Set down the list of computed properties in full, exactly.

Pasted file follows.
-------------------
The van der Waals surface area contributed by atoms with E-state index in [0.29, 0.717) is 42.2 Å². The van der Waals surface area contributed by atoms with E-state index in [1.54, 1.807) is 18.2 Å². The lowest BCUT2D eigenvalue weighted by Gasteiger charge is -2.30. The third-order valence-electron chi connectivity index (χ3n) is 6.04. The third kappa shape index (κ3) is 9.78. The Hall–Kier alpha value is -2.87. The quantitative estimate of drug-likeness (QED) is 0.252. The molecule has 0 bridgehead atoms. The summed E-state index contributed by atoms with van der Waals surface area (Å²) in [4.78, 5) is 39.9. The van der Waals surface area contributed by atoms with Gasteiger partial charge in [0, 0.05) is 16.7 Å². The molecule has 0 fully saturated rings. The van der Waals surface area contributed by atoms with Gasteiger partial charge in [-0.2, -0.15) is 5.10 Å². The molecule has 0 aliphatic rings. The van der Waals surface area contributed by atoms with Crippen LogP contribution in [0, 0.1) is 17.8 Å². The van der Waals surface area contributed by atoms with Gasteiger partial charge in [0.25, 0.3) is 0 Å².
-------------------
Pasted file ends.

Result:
The van der Waals surface area contributed by atoms with E-state index in [0.29, 0.717) is 42.2 Å². The van der Waals surface area contributed by atoms with E-state index in [1.54, 1.807) is 18.2 Å². The lowest BCUT2D eigenvalue weighted by Gasteiger charge is -2.30. The third-order valence-electron chi connectivity index (χ3n) is 6.04. The third kappa shape index (κ3) is 9.78. The Hall–Kier alpha value is -2.87. The quantitative estimate of drug-likeness (QED) is 0.252. The molecule has 0 bridgehead atoms. The summed E-state index contributed by atoms with van der Waals surface area (Å²) in [4.78, 5) is 39.9. The van der Waals surface area contributed by atoms with Gasteiger partial charge in [0, 0.05) is 16.7 Å². The molecule has 0 fully saturated rings. The van der Waals surface area contributed by atoms with Gasteiger partial charge in [-0.2, -0.15) is 5.10 Å². The molecule has 0 aliphatic rings. The van der Waals surface area contributed by atoms with Crippen LogP contribution in [0, 0.1) is 17.8 Å². The van der Waals surface area contributed by atoms with Gasteiger partial charge in [0.25, 0.3) is 0 Å².